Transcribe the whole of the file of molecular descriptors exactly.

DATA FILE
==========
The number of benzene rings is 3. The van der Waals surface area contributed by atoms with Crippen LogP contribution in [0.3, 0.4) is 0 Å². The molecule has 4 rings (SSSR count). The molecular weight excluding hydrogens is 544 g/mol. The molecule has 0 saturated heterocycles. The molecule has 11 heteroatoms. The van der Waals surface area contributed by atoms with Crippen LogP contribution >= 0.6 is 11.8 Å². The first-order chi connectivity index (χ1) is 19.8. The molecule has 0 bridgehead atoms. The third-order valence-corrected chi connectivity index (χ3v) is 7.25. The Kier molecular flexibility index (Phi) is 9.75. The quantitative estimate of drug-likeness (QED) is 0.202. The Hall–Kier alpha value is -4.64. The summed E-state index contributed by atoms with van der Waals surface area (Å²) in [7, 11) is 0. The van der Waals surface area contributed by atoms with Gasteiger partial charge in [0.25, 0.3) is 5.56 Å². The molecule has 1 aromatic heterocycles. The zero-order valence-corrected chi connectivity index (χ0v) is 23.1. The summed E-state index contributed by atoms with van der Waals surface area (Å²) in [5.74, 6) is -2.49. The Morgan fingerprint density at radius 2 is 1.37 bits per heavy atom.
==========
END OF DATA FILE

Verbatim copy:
The number of benzene rings is 3. The van der Waals surface area contributed by atoms with Crippen LogP contribution in [0.3, 0.4) is 0 Å². The molecule has 4 rings (SSSR count). The molecular weight excluding hydrogens is 544 g/mol. The molecule has 0 saturated heterocycles. The molecule has 11 heteroatoms. The van der Waals surface area contributed by atoms with Crippen LogP contribution >= 0.6 is 11.8 Å². The first-order chi connectivity index (χ1) is 19.8. The molecule has 0 bridgehead atoms. The third-order valence-corrected chi connectivity index (χ3v) is 7.25. The Kier molecular flexibility index (Phi) is 9.75. The quantitative estimate of drug-likeness (QED) is 0.202. The Hall–Kier alpha value is -4.64. The summed E-state index contributed by atoms with van der Waals surface area (Å²) in [7, 11) is 0. The van der Waals surface area contributed by atoms with Gasteiger partial charge in [0.25, 0.3) is 5.56 Å². The molecule has 1 aromatic heterocycles. The zero-order valence-corrected chi connectivity index (χ0v) is 23.1. The summed E-state index contributed by atoms with van der Waals surface area (Å²) in [5.74, 6) is -2.49. The Morgan fingerprint density at radius 2 is 1.37 bits per heavy atom.